Global data usage is astronomical, with more than a billion gigabytes of new data being produced every day, and these numbers continue to grow, requiring huge data storage systems to contain everything. In an attempt to better handle all this digital information, researchers from the Delft University of Technology have developed a data storage system that holds 500 times more data than even the most effective hard drives in use today.
The system uses chlorine atoms that get coded into bits -- i.e. binary information -- on a copper surface. The gargantuan storage power comes from the fact that each individual chlorine atom can be coded, vastly improving data density when compared to other hard drives.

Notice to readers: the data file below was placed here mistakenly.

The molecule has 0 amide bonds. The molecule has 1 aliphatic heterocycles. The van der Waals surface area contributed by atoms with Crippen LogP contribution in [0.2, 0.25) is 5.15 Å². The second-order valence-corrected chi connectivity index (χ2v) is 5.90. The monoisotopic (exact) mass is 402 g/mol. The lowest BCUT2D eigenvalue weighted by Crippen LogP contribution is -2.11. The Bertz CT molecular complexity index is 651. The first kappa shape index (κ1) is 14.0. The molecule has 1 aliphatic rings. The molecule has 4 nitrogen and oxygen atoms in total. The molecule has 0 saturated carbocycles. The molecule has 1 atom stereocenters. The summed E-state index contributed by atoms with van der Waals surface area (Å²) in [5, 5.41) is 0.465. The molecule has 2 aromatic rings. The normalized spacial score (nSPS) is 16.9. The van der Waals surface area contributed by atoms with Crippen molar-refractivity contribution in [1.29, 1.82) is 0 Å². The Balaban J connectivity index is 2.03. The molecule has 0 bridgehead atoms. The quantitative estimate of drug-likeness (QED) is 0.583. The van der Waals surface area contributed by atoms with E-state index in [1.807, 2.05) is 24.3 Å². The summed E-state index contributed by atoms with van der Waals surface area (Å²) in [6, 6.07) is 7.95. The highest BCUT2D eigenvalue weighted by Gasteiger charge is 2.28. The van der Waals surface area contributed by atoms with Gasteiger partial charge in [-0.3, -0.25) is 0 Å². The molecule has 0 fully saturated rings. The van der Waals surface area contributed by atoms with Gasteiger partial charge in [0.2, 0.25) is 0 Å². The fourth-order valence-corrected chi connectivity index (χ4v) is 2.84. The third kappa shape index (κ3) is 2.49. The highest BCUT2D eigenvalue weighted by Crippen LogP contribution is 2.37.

Currently, the researchers were able to create 1 KB of codable data on a space 100 nanometers wide. Scaled outward, this is a data capacity of 62.5 TB per square inch. Though still in a developmental phase, this technology could revolutionize cloud computing and data storage.
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